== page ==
We discussed his limited options.  It was only at the end of our session with him that the topic of fatherhood came up.  We were deeply impressed by his faithfulness, his efforts to protect his family against the hardships of poverty.  When we told him so, the dam burst.

He spoke with passion of having been abandoned as a young boy by his own father, of leaving home by his early teens, and fathering his first son within two years.  He spoke of feeling a failure, of the temptation to leave, walk away as his father had.

We did what little we could.  He needed a job and a roof over his head more than he did a lawyer.

But he stands to this day as an example for me of what fatherhood should be.  It is the reason I am reminded of him on Father’s Day.  His sons – the evidence of his existence, the personification of his desire to do better than his father – I am certain were blessed by his presence and his character.

I know I was.

So Isaac breathed his last and died, and was gathered to his people, being old and full of days. And his sons Esau and Jacob buried him” (Gen. 35: 29).

Originally posted 6/15/14

FOR MORE OF MY ARTICLES ON POVERTY, POLITICS, AND MATTERS OF CONSCIENCE CHECK OUT MY BLOG A LAWYER’S PRAYERS AT: https://alawyersprayers.com

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Filed under Christianity, Justice, Law, Religion

Chaos

Poor child, Author Pankajauyangoda (CC BY-SA 4.0 International)

They are like straw before the wind, and like chaff that a storm carries away” (Job 21: 18).

Often, those of us not raised in dire poverty fail to understand the chaos of that environment.

The electricity is turned off, and homework is not done.  The ceiling falls in, literally.  The grocery bag rips, the eggs smash, and there is no dinner.  Children sleep in the bathtub as their only defense against drive-by shootings.  An intoxicated neighbor sets the house on fire.  An argument over sneakers escalates into a shooting.  Police arrest a parent, and the children go into foster care.

No Safety Nets

There are no safety nets.  There are no margins for error.  What to the rest of us might be an inconvenience, at worst a minor hardship, can be devastating to the poor.  Progress is impossible.  A youthful indiscretion may cost a life.

Is there any wonder that long range consequences are imperfectly understood?  These children have not been in a position to predict from one hour to the next what may befall them.

Disappointed and Discouraged

Children in poverty face constant disappointment, and daily discouragement from the adults around them.  Promises must be broken again and again.  Some of the criticism may actually be an attempt by adults to protect their children against the bias they are expected to face.  Underachievement is perceived as “safer” than success. Continue reading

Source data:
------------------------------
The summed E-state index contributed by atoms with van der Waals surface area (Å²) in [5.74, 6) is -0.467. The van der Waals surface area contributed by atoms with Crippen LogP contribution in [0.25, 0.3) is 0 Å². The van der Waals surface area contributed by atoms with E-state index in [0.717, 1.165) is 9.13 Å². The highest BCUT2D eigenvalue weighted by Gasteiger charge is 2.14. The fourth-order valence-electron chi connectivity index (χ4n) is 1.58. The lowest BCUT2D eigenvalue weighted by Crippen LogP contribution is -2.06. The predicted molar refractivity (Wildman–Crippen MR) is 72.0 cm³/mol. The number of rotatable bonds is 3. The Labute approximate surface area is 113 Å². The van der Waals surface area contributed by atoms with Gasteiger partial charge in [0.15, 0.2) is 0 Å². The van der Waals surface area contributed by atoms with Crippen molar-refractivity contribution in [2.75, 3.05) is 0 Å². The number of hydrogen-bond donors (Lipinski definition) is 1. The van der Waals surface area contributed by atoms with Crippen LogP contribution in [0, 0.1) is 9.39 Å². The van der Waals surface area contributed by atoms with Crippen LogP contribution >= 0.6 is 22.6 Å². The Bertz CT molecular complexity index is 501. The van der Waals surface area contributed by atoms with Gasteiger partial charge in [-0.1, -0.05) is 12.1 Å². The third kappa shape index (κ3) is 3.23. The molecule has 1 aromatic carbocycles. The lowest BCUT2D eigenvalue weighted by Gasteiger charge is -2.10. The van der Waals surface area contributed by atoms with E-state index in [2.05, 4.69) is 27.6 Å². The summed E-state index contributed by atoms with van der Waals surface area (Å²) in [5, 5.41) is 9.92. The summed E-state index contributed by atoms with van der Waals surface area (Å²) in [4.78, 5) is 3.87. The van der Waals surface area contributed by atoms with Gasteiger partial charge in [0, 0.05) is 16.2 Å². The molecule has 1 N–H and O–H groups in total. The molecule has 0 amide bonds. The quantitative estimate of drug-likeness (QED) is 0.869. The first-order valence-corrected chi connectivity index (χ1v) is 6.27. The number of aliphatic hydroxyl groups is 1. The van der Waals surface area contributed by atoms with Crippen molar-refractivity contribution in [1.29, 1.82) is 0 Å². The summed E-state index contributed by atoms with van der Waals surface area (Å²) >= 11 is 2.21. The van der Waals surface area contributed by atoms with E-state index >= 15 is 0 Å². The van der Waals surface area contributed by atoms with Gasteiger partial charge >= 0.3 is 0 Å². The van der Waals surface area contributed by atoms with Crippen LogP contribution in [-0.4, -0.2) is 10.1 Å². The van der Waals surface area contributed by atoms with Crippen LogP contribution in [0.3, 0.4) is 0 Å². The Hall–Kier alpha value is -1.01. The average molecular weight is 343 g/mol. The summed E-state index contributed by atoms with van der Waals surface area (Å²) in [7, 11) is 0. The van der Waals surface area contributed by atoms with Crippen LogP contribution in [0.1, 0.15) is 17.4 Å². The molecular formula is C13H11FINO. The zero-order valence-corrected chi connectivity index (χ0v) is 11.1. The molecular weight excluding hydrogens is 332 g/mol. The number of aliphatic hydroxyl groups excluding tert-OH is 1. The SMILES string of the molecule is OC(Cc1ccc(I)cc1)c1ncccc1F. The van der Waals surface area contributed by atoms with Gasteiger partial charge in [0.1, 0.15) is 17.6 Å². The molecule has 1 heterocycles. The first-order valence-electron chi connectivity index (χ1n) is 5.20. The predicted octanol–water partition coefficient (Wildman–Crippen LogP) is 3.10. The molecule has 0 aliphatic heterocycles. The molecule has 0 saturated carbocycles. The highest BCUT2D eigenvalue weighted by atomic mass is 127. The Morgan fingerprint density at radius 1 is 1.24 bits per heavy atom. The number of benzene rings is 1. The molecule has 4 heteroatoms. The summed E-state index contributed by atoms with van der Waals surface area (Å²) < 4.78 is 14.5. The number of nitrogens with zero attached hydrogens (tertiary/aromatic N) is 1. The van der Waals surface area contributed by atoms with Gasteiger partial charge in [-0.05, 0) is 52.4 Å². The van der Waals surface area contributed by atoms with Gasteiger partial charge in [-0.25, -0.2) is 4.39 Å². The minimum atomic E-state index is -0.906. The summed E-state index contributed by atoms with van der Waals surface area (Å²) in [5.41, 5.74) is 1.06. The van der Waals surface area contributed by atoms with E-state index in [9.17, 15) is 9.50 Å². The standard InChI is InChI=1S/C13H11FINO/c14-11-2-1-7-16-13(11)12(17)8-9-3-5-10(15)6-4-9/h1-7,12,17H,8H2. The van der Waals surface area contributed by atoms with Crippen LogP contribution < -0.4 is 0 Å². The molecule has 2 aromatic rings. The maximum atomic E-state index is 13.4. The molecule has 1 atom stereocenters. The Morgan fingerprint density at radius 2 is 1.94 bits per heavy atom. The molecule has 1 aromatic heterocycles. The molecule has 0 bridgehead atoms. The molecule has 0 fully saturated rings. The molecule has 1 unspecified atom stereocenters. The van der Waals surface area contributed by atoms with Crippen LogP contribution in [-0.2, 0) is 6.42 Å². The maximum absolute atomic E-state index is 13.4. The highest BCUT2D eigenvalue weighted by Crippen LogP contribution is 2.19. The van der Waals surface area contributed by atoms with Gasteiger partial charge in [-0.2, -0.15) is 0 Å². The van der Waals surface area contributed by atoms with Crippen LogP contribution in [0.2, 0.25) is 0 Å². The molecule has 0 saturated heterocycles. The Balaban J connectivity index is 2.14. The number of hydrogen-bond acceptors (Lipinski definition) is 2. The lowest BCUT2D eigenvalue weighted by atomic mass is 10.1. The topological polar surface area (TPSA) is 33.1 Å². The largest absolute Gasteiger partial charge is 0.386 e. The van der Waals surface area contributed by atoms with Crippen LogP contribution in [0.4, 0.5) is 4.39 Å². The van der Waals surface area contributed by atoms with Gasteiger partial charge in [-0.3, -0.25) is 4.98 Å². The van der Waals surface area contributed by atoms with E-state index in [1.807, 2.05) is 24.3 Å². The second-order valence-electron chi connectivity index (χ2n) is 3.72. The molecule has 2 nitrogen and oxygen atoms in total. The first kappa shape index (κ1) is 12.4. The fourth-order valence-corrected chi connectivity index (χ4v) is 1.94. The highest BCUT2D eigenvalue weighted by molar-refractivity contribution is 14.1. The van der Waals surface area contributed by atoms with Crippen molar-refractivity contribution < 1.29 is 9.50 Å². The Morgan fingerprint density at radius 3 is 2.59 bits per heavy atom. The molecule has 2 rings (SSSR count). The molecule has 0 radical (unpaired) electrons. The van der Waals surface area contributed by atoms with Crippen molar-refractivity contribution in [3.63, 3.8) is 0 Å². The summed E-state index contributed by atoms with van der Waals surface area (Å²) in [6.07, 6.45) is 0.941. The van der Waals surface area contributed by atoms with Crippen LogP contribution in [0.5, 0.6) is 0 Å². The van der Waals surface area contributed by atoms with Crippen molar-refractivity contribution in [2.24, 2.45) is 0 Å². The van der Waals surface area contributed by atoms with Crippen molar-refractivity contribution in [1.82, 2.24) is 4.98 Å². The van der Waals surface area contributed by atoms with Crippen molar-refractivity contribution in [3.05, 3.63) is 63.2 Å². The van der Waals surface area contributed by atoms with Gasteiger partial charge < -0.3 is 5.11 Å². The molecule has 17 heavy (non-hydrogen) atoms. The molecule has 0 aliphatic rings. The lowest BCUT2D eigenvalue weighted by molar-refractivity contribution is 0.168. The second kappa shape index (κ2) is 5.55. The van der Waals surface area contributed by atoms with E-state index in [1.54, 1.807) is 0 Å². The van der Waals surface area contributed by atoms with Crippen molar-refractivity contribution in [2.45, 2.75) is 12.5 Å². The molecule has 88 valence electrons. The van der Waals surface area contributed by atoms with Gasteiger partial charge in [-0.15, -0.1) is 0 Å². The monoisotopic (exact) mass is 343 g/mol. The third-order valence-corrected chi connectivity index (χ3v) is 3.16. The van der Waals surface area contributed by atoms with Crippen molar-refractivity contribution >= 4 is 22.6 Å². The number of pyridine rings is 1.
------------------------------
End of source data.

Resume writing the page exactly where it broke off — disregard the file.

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Filed under Child Abuse, Christianity, Emotional Abuse, Neglect, Physical Abuse, Poverty, Religion

Elder Abuse

Image courtesy of ARAD Insurance https://www.araglegal.com/individuals/learning-center/topics/caring-for-others/how-to-identify-elder-abuse.

Elder abuse has become so common that older adults write into public forums for advice [1].

Adult children moved back in with parents with increasing frequency during the COVID-19 pandemic [2].  Less than 25% of parents asked that their children contribute to increased household expenses such as food and utilities.  This has strained some relationships, both financially and emotionally.

Other abusers may include partners, spouses, relatives, neighbors, friends, volunteer or paid workers, lawyers, and individuals intent on theft or fraud [3A].

Forms of Elder Abuse

As parents grow more frail with age, they become increasingly vulnerable to abuse.  Abuse can range from rudeness and disrespect, to financial mismanagement, threats, intimidation, and outright violence. Continue reading

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Captives

“Young Slave” by Michelangelo (1520-1523), Galleria dell’ Accademia, Florence, Italy, Author Jörg Bittner Unna (CC BY-SA 3.0 Unported)

Those of you familiar with the perfection of Michelangelo’s “David” or “Pieta” may not know that he created a series of sculptures loosely referred to as the slaves, prisoners or captives.

Art critics argue over the merit of these – the central issue being whether Michelangelo intended them as finished works of art or not.  Details on these statues are vague, chisel marks still clearly visible.

The figures though are striking.  Incomplete, they struggle not only to free themselves from their chains, but from the very stone in which they are encased.

The Scars of Abuse

Like Michelangelo’s captives, the victims of childhood abuse wrestle with the scars of their abuse – low self-esteem, perfectionism, boundary issues, depression, anxiety, PTSD, relationship difficulties, sexual promiscuity and/or dysfunction, addiction, and the rest.  We struggle against the chains binding us, desperate to get free.

The Figure Within

Michelangelo’s entire approach to sculpture was to envision the figure within.  He saw his role as first identifying that figure, then removing unnecessary elements to reveal the image present all along.

Despite our scars, God, too, sees the figure within.  Like a sculptor, He shapes us to an image only He can see.  Bit by bit, He removes unnecessary elements, always aware of the ultimate outcome. Continue reading

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Filed under Child Abuse, Child Molestation, Christianity, domestic abuse, domestic violence, Emotional Abuse, Neglect, Physical Abuse, Religion, Sexual Abuse